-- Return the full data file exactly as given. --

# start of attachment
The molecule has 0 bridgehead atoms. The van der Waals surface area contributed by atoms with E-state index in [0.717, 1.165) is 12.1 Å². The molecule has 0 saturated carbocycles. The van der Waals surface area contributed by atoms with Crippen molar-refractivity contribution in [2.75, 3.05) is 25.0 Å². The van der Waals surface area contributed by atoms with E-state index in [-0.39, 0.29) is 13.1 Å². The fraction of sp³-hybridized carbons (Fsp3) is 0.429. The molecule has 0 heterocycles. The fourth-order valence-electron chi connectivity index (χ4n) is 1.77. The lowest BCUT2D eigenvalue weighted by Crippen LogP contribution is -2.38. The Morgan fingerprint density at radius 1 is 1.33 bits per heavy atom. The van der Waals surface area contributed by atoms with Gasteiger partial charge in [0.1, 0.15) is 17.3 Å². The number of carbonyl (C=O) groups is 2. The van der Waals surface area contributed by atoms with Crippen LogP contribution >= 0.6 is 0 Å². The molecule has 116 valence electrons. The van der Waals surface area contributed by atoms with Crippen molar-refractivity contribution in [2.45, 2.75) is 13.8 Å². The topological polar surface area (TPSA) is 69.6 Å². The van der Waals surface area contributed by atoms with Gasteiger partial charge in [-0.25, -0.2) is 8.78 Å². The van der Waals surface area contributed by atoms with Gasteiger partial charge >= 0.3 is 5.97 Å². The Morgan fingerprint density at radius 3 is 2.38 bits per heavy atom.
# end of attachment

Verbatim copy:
The molecule has 0 bridgehead atoms. The van der Waals surface area contributed by atoms with E-state index in [0.717, 1.165) is 12.1 Å². The molecule has 0 saturated carbocycles. The van der Waals surface area contributed by atoms with Crippen molar-refractivity contribution in [2.75, 3.05) is 25.0 Å². The van der Waals surface area contributed by atoms with E-state index in [-0.39, 0.29) is 13.1 Å². The fraction of sp³-hybridized carbons (Fsp3) is 0.429. The molecule has 0 heterocycles. The fourth-order valence-electron chi connectivity index (χ4n) is 1.77. The lowest BCUT2D eigenvalue weighted by Crippen LogP contribution is -2.38. The Morgan fingerprint density at radius 1 is 1.33 bits per heavy atom. The van der Waals surface area contributed by atoms with Gasteiger partial charge in [0.1, 0.15) is 17.3 Å². The number of carbonyl (C=O) groups is 2. The van der Waals surface area contributed by atoms with Crippen LogP contribution >= 0.6 is 0 Å². The molecule has 116 valence electrons. The van der Waals surface area contributed by atoms with Crippen molar-refractivity contribution in [2.45, 2.75) is 13.8 Å². The topological polar surface area (TPSA) is 69.6 Å². The van der Waals surface area contributed by atoms with Gasteiger partial charge in [-0.25, -0.2) is 8.78 Å². The van der Waals surface area contributed by atoms with Gasteiger partial charge >= 0.3 is 5.97 Å². The Morgan fingerprint density at radius 3 is 2.38 bits per heavy atom.